Arthur Conan Doyle Agreed to Write ‘The Sign of the Four’ at a Fateful Dinner in 1889

The handwritten manuscript he produced is going to auction, where it could become the most expensive item associated with the mystery writer ever sold

Open manuscript
The handwritten manuscript of The Sign of the Four, Arthur Conan Doyle's second Sherlock Holmes novel Sotheby's

Arthur Conan Doyle’s second Sherlock Holmes novel, The Sign of the Four, was first published in Lippincott’s Monthly magazine in 1890. Now, the author’s handwritten manuscript of the book—the only copy in existence—is expected to sell for $1.2 million.

The Sign of the Four followed Conan Doyle’s successful A Study in Scarlet (1887), the literary debut of detective Sherlock Holmes and sidekick Dr. Watson. The manuscript of the sequel will go on sale later this year at Sotheby’s, which calls it the “most valuable Conan Doyle item ever offered at auction,” per CNN’s Issy Ronald.

The book was commissioned at an 1889 dinner, which Conan Doyle recounted in letters that will accompany the manuscript in the sale. That summer, Conan Doyle and fellow writer Oscar Wilde met with J.M Stoddart, the editor of Lippincott’s, at London’s Langham Hotel. Stoddart, who was American, wanted to expand his magazine across the pond. As CNN writes, “By the time they left, Wilde had committed to writing The Picture of Dorian Gray and Conan Doyle had agreed to write The Sign of the Four.”

The story was published in Lippincott’s Monthly magazine in 1890. Sotheby's

“It’s hard to think of two contemporary authors who might be less similar than Conan Doyle and Oscar Wilde,” Selby Kiffer, Sotheby’s international senior specialist for books and manuscripts, tells CNN. “And yet there they are at a dinner table together and talking about what they’re currently working on. So you’re put in the milieu of the time, and that really helps [us] understand the genesis and the creation of the manuscript in a way that very seldom happens.”

When Conan Doyle wrote The Sign of the Four, stories were still his side hustle. After graduating from medical school, he opened his own practice in Portsmouth, England, in 1882. Conan Doyle eventually abandoned his medical career, but his training lived on in the character Watson, the doctor who narrates the Holmes stories.

Bound in a red hardcover marked with gold lettering, the murder mystery is written in neat cursive. CNN reports that the text is “exceptionally clean, bearing only Stoddart’s edits to Americanize spellings and a few crossed-out words as Conan Doyle himself tweaked his work.” Kiffer notes that this is typical of a Conan Doyle manuscript: “It seems to have sprung almost fully formed, from his mind to his pen,” he tells the channel.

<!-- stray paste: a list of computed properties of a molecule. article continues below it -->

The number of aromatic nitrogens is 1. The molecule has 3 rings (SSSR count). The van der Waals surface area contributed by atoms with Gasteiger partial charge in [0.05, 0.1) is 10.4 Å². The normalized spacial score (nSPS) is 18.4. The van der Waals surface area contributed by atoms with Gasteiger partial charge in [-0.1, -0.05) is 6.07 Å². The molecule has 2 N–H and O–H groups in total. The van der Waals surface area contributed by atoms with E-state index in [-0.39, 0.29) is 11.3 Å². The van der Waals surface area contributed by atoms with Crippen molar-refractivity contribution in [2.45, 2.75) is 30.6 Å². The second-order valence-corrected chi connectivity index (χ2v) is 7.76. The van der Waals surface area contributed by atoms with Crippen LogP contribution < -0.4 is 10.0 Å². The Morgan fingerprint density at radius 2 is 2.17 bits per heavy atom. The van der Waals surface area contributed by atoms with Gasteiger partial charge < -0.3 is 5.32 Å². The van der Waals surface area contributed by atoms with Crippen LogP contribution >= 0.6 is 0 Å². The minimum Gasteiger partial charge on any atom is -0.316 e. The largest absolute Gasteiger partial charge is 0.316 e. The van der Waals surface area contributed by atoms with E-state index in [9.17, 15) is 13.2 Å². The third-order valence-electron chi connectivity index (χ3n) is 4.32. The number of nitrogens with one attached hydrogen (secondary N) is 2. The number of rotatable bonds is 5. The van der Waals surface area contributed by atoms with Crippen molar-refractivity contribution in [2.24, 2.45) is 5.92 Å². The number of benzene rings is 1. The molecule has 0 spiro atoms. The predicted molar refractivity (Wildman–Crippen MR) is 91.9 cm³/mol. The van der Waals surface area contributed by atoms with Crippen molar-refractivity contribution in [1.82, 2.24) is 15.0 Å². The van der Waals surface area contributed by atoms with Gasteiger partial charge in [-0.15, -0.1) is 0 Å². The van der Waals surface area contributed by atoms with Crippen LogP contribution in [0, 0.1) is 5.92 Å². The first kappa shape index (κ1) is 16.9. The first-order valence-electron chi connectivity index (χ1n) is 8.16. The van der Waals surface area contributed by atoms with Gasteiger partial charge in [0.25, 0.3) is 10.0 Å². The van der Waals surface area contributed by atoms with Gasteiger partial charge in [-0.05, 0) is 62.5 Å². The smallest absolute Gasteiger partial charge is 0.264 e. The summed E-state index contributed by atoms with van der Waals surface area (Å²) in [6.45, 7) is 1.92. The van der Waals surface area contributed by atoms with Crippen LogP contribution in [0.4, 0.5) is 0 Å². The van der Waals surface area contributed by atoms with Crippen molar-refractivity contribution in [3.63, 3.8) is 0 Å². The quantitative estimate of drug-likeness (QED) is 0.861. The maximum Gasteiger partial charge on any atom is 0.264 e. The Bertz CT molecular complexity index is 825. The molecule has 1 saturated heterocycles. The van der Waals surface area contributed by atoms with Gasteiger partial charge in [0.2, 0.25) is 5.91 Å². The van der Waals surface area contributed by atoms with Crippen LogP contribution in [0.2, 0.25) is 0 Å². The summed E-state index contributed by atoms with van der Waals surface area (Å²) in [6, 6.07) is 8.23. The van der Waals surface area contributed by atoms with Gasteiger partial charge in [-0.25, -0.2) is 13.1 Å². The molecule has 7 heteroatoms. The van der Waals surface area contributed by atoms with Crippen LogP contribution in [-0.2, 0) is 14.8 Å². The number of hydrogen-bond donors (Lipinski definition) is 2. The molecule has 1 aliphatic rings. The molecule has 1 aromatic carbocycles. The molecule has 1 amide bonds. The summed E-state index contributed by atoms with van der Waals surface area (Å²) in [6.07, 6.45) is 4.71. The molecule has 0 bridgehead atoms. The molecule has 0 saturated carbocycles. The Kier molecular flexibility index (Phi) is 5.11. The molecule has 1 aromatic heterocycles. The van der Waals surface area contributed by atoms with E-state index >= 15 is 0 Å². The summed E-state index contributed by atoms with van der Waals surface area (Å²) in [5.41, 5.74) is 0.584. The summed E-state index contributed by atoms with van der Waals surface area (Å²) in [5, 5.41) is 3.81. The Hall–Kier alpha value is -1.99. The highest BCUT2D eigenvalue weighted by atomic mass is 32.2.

When the 160-page manuscript was previously sold in 1996, the late Holmes expert Jon Lellenberg told the New York Times’ Robin Pogrebin: “[Conan Doyle] did not feel the need to make many changes.” He added: “[The Sign of the Four] is clearly the work of a man who had gotten to know his own characters very well.”

Sidney Paget's illustration "The Death of Sherlock Holmes"
Also for sale is an original illustration by Sidney Paget, The Death of Sherlock Holmes, which was printed with Conan Doyle's 1893 short story "The Final Problem." Sidney Paget / Public domain via Wikimedia Commons

The manuscript will be sold alongside over 40 other rare literary treasures, including first editions of F. Scott Fitzgerald’s The Great Gatsby (1925) and L. Frank Baum’s The Wonderful Wizard of Oz (1900), reports Artnet’s Verity Babbs. An original drawing that illustrator Sidney Paget made for Conan Doyle’s short story “The Final Problem (1893) is also part of the sale.

The Sign of the Four manuscript—which Conan Doyle signed twice—is “an exceptionally rare piece of literary history, offering a unique glimpse into Doyle’s writing process,” says Richard Austin, Sotheby’s global head of books and manuscripts, per Artnet. “The ensemble provides a rich tapestry of insight into the preparation of Holmes for an American audience, cementing his legacy in the pantheon of literature’s great characters.”

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